EXAMPLE 5 20 grams of potassium hydroxide (0.3 mole based on 85% purity) were dissolved in grams of 1,1,1,3,3,3- hexafluoroisopropanol. The resultant solution was placed in a 30-0 ml. stainless steel bomb and 48.3 grams (0.3 mole) of bromotrifluoroethylene were introduced in the usual manner. The bomb was then allowed to warm to room temperature. A pressure of 2 0 p.s.i.g. developed. This did not decrease with time, indicating no reaction, so the bomb was warmed on a steam bath for two hours. Pressure dropped to 0 p.s.i.g. The bomb was cooled, opened and the contents were poured into water which was adjusted to a pH of 910 with aqueous potassium hydroxide in order to insure complete removal of alcohol solvent. The organic layer was dried and distilled and yielded the compound identified above as number 4, [HC(CF OCF CHBrF]. Infrared and elemental analysis confirmed the structure of the compound.

EXAMPLE 6 20 grams (0.3 mole) of potassium hydroxide were dissolved in 1 00 grams of 2,2,2-trifluoroethanol. The solution was placed in a long, narrow trap fitted with a gas inlet tube and a Dry Ice methylene chloride, reflux cooled condenser. 40 grams 0.3 mole) of 1,l-dichlorodifluorethylene were passed in at ambient temperature (23 C.) over a period of about 2 hours. A considerable increase in volume of the contents of the trap was observed and the trap became warm to the touch (about 45 C.). A white precipitate appeared. The mixture was allowed to stand overnight and then poured into water to remove the excess alcohol, and the dried material was distilled resulting in 36.6 grams of compound 5 identified above,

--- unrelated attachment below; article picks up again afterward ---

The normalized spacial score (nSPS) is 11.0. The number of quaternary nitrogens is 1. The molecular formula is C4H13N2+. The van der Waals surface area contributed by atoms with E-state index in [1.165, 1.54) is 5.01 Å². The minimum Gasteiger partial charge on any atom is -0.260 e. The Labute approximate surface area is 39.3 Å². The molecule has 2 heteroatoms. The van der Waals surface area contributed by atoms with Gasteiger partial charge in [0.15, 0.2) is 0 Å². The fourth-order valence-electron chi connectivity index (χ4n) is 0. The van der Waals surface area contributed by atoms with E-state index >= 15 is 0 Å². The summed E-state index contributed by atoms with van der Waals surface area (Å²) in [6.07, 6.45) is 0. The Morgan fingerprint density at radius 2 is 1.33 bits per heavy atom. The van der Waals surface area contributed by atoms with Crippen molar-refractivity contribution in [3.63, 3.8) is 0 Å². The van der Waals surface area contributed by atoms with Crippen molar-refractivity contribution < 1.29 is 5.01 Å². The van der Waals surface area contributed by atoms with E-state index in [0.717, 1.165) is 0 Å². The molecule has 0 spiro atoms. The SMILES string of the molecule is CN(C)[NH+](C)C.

This was a 52.4% yield. The structure was confirmed by infrared and proton N.M.R. spectra and by elemental analysis.

EXAMPLE 7 20 grams of potassium hydroxide (0.3 mole) were dissolved in 100 grams of 2,2,2-trifluoroethanol and the solution was poured into a 300 ml. stainless steel bomb. The bomb was sealed, cooled and evacuated and 32.5 g. of 1-chloro-2,2-difiuoroethylene (0.33 mole) were added through a vacuum line. The bomb was then allowed to warm to room temperature and stand for 72 hours. After this time pressure was '20 p.s.i.g. indicating incomplete reaction. The bomb was warmed to 40 C. and pressure rose to about 40 p.s.i.g. and then dropped rapidly to p.s.i.g., the bomb was opened and the contents washed with water and then distilled and yielded the compound identified as compound number 6 above rcF cn ocr cn cn Elemental and N.M.R. analysis confirmed the structure of the compound.

EXAMPLE 8 A mixture of 91 grams (0.55 mole) of 2,2,3,3-tetrafluorobutane-1,4-diol and g. of concentrated sulfuric acid was placed in a flask and heated in an oil bath at 185 to 190 C. The outlet of the flask was fitted with a takeoff head, condenser and receiver. During a 3 hour period a mixture of ether and water slowly distilled. The crude ether was collected, dried and distilled to yield 53.5 grams (67.2% of theoretical yield) of 3,3,4,4-tetrafluorotetrahydrofuran. The physical constants of the cyclic ether were measured and were in agreement with those reported by Henne and Richter in the reference cited above. Confirmation of the structure was provided by elemental analysis. The structure was that of compound number 17 above EXAMPLE 9 A solution of potassium hydroxide (20 grams, 0.3 mole based on 85% purity) was prepared in 2,2,2-trifiuoroethanol (100 grams, 1 mole) and charged to a 300 ml. stainless steel bomb. The bomb was closed, cooled and evacuated and 51 grams (0.314 mole) of perfiuorocyclobutene were condensed thereinto. The bomb was warmed to room temperature and allowed to stand for 16 hours. A pressure of 30 p.s.i.g. developed and then rapidly decreased. The bomb was opened and the contents poured into a separatory funnel and washed with 250 ml. of water. The lower organic layer was separated and distilled to yield compound number 7 above [CF2CF CFz-C-0CH2CF;, Elemental and N.M.R. analysis confirmed the structure of the compound.